It only takes one hour of exercise per day to counter sedentary behaviour

Just one hour of daily exercise is required to counteract the health risks associated with long periods of sitting, according to a new study published in The Lancet.

The researchers, from a collaboration of universities including Cambridge, aimed to find out whether or not it is possible to reduce or eliminate the increased risk of early death associated with prolonged periods of sitting.

They analysed 16 studies, including data from over a million men and women. They grouped subjects into four quartiles depending on their level of physical activity, ranging from less than 5 minutes per day in the bottom group to over 60 minutes in the top. They define moderate exercise as the equivalent of walking at 3.5 miles per hour or cycling at 10 miles per hour, for example.

It was found that between 60 and 75 minutes of moderate intensity exercise per day is sufficient to eliminate the increased risk of early death associated with sitting for over eight hours a day. But three quarters of people in the study failed to reach this target.

People who are physically inactive (regardless of time spent sitting) were found to be between 28 and 59 per cent more likely to die early, compared with those in the most active quartile. This increased risk is similar to that faced by an obese person, or a smoker.

Professor Ulf Ekelund, the study’s lead author, said: ‘There has been a lot of concern about the health risks associated with today’s more sedentary lifestyles. Our message is a positive one: it is possible to reduce – or even eliminate – these risks if we are active enough, even without having to take up sports or go to the gym’

‘For many people who commute to work and have office-based jobs, there is no way to escape sitting for prolonged periods of time. For these people in particular, we cannot stress enough the importance of getting exercise, whether it’s getting out for a walk at lunchtime, going for a run in the morning or cycling to work. An hour of physical activity per day is the ideal, but if this is unmanageable, then at least doing some exercise each day can help reduce the risk.’

Instant analysis

This study seems impressive, with a robust meta-analysis of 16 prospective cohort studies (although 2 were unpublished studies). The statistical methodology is rigorous and in total the data relating to more than 1 million individuals were analysed. The results are applicable to individuals aged 45 years and over, particularly those who spend 8 hours (or more) daily sitting (at a desk, for example) .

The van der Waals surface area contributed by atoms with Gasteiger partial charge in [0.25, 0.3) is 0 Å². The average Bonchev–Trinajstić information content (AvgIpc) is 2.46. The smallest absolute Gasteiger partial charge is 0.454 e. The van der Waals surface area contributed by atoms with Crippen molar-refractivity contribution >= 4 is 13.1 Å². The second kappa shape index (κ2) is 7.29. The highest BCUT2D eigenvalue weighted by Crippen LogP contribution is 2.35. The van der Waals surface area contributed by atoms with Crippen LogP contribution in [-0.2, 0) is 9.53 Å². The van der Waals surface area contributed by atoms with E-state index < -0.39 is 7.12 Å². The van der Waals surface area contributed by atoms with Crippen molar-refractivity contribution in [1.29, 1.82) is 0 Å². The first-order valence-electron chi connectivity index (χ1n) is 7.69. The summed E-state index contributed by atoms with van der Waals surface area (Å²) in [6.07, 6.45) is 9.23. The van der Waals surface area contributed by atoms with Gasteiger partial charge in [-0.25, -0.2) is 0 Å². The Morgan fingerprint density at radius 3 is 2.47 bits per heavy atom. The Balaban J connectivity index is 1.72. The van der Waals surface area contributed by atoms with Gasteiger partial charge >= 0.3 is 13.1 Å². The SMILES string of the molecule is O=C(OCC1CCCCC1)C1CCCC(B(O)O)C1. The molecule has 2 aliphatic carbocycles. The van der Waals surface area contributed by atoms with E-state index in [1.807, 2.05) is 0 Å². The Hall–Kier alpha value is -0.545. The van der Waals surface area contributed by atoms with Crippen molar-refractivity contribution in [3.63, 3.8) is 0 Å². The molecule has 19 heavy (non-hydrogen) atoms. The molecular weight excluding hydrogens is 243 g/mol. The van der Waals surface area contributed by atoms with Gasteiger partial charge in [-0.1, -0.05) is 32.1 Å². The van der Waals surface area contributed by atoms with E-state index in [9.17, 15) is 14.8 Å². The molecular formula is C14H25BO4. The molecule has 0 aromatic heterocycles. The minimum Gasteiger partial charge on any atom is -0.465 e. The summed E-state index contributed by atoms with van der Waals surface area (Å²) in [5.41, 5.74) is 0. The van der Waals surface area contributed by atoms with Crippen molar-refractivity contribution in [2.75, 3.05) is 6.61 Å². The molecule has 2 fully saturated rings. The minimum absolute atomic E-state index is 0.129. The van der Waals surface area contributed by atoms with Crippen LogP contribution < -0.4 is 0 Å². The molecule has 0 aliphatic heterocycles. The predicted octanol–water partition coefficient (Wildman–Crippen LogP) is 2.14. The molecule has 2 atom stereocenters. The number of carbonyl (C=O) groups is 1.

The authors found that 1 hour (or more) per day of moderate level physical activity (for example, walking at 3.5 miles per hour) seems to effectively eliminate the increased risk of premature death conferred by a sedentary daily lifestyle associated with 8 or more hours of sitting time.

These findings suggest that in order to eliminate this additional risk of premature death, a greater level of physical activity is required than that which is recommended by current physical activity guidelines, which suggest that adults do at least 150 minutes of moderate intensity exercise per week. However, the study findings relate to aggregated data and as such, are not directly applicable to each individual. Nonetheless, the findings are compelling given the robustness of the methodology.

JCH

Research score: 4/5


  • ray

    Usually , I like the brevity of these articles and the absence of waffle but I just wonder if the picture is more complex than it seems here.
    Firstly , is time spent in sedentary activities or non-activity some kind of marker for lack of fitness? Conversely , is fitness (as measured by VO2 ) a marker for activity?
    Secondly , do we assume that the studies quoted eliminate those rendered inactive by illness etc ?
    Thirdly , in respect of sedentary activities , does the activity itself matter ?The New York Times claimed 3 August 2016 that reading added to people’s life-expectancy which does seem somewhat at odds with the sheer weight of studies promoting exercise but not so much at odds with the weight of evidence indicating fewer premature illnesses and premature deaths in the well-off and/or educated.

    • People who read are most likely more intelligent and educated. These two factors are positively correlated with avoiding unhealthy habits. I am not in the least surprised that people who read extensively live longer. I doubt it has much to do with the time spent sitting while reading.